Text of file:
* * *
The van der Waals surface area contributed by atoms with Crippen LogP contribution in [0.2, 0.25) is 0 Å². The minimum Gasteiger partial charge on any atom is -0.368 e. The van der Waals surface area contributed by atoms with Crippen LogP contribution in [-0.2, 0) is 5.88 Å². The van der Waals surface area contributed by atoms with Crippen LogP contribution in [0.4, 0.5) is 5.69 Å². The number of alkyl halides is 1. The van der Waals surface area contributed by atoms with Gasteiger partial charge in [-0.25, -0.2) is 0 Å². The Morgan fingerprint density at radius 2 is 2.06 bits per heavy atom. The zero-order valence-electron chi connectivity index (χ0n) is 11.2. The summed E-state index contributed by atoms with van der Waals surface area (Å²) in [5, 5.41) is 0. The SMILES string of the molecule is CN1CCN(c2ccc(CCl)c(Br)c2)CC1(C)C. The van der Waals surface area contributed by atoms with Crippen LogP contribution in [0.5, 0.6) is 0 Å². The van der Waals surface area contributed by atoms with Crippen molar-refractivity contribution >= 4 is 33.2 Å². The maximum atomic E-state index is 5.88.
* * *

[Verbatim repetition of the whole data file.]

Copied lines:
The van der Waals surface area contributed by atoms with Crippen LogP contribution in [0.2, 0.25) is 0 Å². The minimum Gasteiger partial charge on any atom is -0.368 e. The van der Waals surface area contributed by atoms with Crippen LogP contribution in [-0.2, 0) is 5.88 Å². The van der Waals surface area contributed by atoms with Crippen LogP contribution in [0.4, 0.5) is 5.69 Å². The number of alkyl halides is 1. The van der Waals surface area contributed by atoms with Gasteiger partial charge in [-0.25, -0.2) is 0 Å². The Morgan fingerprint density at radius 2 is 2.06 bits per heavy atom. The zero-order valence-electron chi connectivity index (χ0n) is 11.2. The summed E-state index contributed by atoms with van der Waals surface area (Å²) in [5, 5.41) is 0. The SMILES string of the molecule is CN1CCN(c2ccc(CCl)c(Br)c2)CC1(C)C. The van der Waals surface area contributed by atoms with Crippen LogP contribution in [0.5, 0.6) is 0 Å². The van der Waals surface area contributed by atoms with Crippen molar-refractivity contribution >= 4 is 33.2 Å². The maximum atomic E-state index is 5.88.